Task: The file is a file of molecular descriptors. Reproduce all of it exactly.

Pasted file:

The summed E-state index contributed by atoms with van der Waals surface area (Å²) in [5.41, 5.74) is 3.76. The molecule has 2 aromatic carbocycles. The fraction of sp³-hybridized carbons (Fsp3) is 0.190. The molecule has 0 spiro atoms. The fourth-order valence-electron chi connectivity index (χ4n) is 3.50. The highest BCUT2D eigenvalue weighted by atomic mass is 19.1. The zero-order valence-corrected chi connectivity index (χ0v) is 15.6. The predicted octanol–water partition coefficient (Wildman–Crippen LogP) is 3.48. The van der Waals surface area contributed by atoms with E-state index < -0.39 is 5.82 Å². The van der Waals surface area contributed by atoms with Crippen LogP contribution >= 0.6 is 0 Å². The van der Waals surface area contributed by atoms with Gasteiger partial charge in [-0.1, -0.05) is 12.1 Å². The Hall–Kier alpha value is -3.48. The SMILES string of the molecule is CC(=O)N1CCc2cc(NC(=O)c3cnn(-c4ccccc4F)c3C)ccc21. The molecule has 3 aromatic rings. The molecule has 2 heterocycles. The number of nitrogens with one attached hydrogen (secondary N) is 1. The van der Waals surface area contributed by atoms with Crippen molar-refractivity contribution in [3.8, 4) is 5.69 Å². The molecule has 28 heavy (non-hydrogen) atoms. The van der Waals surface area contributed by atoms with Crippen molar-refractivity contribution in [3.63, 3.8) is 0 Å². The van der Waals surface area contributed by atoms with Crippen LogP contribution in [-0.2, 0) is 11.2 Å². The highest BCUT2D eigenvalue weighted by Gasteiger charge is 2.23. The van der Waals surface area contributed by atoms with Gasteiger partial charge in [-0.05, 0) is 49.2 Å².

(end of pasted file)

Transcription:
The summed E-state index contributed by atoms with van der Waals surface area (Å²) in [5.41, 5.74) is 3.76. The molecule has 2 aromatic carbocycles. The fraction of sp³-hybridized carbons (Fsp3) is 0.190. The molecule has 0 spiro atoms. The fourth-order valence-electron chi connectivity index (χ4n) is 3.50. The highest BCUT2D eigenvalue weighted by atomic mass is 19.1. The zero-order valence-corrected chi connectivity index (χ0v) is 15.6. The predicted octanol–water partition coefficient (Wildman–Crippen LogP) is 3.48. The van der Waals surface area contributed by atoms with E-state index < -0.39 is 5.82 Å². The van der Waals surface area contributed by atoms with Crippen LogP contribution >= 0.6 is 0 Å². The van der Waals surface area contributed by atoms with Gasteiger partial charge in [-0.1, -0.05) is 12.1 Å². The Hall–Kier alpha value is -3.48. The SMILES string of the molecule is CC(=O)N1CCc2cc(NC(=O)c3cnn(-c4ccccc4F)c3C)ccc21. The molecule has 3 aromatic rings. The molecule has 2 heterocycles. The number of nitrogens with one attached hydrogen (secondary N) is 1. The van der Waals surface area contributed by atoms with Crippen molar-refractivity contribution in [3.8, 4) is 5.69 Å². The molecule has 28 heavy (non-hydrogen) atoms. The van der Waals surface area contributed by atoms with Crippen molar-refractivity contribution in [3.63, 3.8) is 0 Å². The van der Waals surface area contributed by atoms with Crippen LogP contribution in [-0.2, 0) is 11.2 Å². The highest BCUT2D eigenvalue weighted by Gasteiger charge is 2.23. The van der Waals surface area contributed by atoms with Gasteiger partial charge in [-0.05, 0) is 49.2 Å².